Home Management of Malaria in Rural Communities in Okigwe Zone, Imo State, Nigeria

Authors

  • E. A. Nwoke
  • S. N. O. Ibe
  • U. M. Chukwuocha
  • B. O. Nworuh
  • C. I. C. Ebirim

Keywords:

Home Management, Malaria, Rural Communities

Abstract

This Study was designed to access the pattern of home management of malaria in rural communities in Okigwe Zone, Imo State, Nigeria. The objectives were to determine the rural communities’ knowledge about the transmission of malaria, spread of malaria, frequent bite time of mosquito and how malaria is prevented at home as well as patterns of home management of malaria in the rural communities. A descriptive survey design was used and sample size was 963.  A structured, validated and reliable questionnaire (r = 0.77) was used as instrument for data collection. The results showed that out of 963 respondents, 512(53.2%) reported that malaria is not transmissible while 441(45.8%) reported that malaria is transmissible. 847(88%) noted that malaria spreads through mosquito bite while insignificant number, 7(0.7%) said malaria spreads through drinking dirty water and eating unhygienic food. Majority of the respondents 767(79.6%) had no idea about the frequent biting time while 91(9.4%) said it is in the night. In terms of preventive measures practiced by respondents, the majority 423(22.8%) used mosquito mat, coils, liquid and vaporizer, 314(16.9%) respondents used mosquito net (ITN/LLTN) while the minority 68(3.7%) used firewood smoke to drive mosquito away. Diagnosis is made by 268(27.8%) respondents using fever, loss of appetite and weakness. In the multiple response measures used in the home management of malaria, 565 (30.1%) said they used chloroquine, amodiaquine and quinine in the treatment of malaria. 290(15.5%) used a special herb, Azadirachta Indica (dogonyaro/Akum shut up leaf), 197(10.5%) used artemisinin-based combination therapy (ACT), 117(6,2%) indicated that they used prayer, 92(4.9%) used plant roots, while 54(2.9%) used more than one in succession. Based on the above results, the rural communities still require enlightenment campaign and health education on home management of malaria.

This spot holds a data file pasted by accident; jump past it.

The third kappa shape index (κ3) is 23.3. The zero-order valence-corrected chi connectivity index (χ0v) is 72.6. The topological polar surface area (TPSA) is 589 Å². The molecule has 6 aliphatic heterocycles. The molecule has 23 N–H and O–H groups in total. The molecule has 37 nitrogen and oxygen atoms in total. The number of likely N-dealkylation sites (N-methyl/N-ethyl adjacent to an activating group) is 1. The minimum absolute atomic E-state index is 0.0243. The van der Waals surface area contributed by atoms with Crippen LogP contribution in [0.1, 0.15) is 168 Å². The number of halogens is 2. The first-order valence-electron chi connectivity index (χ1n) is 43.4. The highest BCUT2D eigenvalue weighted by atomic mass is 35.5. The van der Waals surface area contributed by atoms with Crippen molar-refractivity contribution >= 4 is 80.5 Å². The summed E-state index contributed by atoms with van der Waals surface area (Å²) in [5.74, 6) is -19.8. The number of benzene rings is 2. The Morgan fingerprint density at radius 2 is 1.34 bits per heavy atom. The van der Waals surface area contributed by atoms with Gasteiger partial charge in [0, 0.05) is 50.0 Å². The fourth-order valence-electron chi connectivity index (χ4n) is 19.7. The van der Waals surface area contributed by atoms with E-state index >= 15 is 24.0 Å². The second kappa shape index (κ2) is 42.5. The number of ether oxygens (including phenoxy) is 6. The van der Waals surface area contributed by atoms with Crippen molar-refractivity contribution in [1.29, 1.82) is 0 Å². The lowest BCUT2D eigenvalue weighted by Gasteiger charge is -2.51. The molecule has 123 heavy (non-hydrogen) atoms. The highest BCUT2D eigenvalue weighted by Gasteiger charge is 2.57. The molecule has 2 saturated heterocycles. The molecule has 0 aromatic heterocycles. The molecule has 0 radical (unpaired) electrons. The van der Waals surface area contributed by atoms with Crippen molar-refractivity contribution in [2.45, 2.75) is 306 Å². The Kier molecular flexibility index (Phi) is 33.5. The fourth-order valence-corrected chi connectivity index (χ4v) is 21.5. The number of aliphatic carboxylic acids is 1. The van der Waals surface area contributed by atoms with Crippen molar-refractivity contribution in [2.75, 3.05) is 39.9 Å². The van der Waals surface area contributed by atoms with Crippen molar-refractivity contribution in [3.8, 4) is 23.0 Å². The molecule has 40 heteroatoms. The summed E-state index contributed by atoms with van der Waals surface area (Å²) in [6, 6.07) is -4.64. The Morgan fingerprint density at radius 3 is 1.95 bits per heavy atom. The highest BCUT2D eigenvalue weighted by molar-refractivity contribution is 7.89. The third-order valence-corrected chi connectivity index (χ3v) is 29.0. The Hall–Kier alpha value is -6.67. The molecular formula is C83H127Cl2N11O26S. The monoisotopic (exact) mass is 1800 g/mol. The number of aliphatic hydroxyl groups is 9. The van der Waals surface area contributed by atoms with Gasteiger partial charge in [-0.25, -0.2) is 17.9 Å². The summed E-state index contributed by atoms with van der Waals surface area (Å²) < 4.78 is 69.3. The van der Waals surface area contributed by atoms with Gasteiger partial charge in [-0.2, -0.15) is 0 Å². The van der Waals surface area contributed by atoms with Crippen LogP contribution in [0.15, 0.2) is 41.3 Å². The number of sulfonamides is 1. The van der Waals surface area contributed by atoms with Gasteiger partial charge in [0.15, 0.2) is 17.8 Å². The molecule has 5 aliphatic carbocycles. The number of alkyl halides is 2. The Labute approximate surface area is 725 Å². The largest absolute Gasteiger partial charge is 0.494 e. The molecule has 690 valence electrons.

References

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Published

2014-02-15

How to Cite

Nwoke, E. A., Ibe, S. N. O., Chukwuocha, U. M., Nworuh, B. O., & Ebirim, C. I. C. (2014). Home Management of Malaria in Rural Communities in Okigwe Zone, Imo State, Nigeria. Asian Journal of Pharmacy, Nursing and Medical Sciences, 2(1). Retrieved from https://ajouronline.com/index.php/AJPNMS/article/view/798

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